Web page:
NEW YORK (MainStreet) – Occupy Wall Street announced this week that it has raised just less than half a million dollars since its inception more than a month ago, and the money keeps rolling in from around the world. What should you know about donating to the movement?
Occupy Wall Street, which did not respond to a request for comment by press time, has been directing those interested in giving money on their website to a variety of resources that differ in their tax exemption status.
The only way to make a donation to the group that will be deductible on your 2011 tax return is to donate to the Alliance for Global Justice, a 501(c)(3) group that is the “fiscal sponsor” for Occupy Wall Street.
The group, which is in good standing with the Internal Revenue Service, explained its relationship with the Occupy Wall Street protests on its website: “We are responsible to include [the OWS] financial reporting as part of our own when we file our annual tax return, which for nonprofits is called a form 990. We are accountable legally and financially to prove that all expenditures by OWS are within the IRS’s tax-exempt rules.”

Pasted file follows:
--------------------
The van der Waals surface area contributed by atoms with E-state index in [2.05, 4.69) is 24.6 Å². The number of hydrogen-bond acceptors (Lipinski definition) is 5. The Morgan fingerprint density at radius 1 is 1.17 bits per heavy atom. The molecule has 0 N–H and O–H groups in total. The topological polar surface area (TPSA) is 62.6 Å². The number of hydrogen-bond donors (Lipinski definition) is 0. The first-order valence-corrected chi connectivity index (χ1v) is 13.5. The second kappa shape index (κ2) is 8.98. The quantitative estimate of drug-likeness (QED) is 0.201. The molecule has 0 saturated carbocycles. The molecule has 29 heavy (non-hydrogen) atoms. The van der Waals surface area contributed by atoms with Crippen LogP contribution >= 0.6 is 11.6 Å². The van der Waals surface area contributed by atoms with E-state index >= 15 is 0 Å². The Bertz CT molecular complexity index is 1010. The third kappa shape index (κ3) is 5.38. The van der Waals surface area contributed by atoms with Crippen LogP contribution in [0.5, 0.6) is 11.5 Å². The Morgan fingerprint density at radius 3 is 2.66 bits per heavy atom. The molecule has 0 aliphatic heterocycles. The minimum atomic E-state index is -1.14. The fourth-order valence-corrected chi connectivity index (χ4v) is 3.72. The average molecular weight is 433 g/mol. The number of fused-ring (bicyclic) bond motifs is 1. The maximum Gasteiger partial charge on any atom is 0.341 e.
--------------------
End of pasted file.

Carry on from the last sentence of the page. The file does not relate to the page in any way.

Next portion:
The nonprofit said in the same blog post that it will pocket 7% of the money donated to the Occupy movement through its channels to pay for administrative expenses like donation processing.
Tax attorney Kelly Phillips Erb, also known as Tax Girl, says that if you want to make a donation to Occupy Wall Street through the Alliance for Global Justice, that donation is deductible.
“Always get a receipt,” Erb urges. Receipts are a solid record of your donation that the IRS would need to see, although Erb says the IRS could also accept a copy of a check or an annotated receipt as well if the amount is relatively small.
Donating through Occupy Wall Street’s other channels has trickier tax implications. Giving money to the movement’s Bitcoin or PayPal accounts, which you can find on the Occupy site, is not tax deductible, Erb says.
“It’s kind of like going up to a homeless guy and giving him $100,” says Erb. “It’s great, good for you, but it’s not deductible.”
Also, in-kind donations of food, clothing and other needed supplies that the protesters ask for on the Occupy site and on Twitter via the hashtag "#needsoftheoccupiers" are not deductible.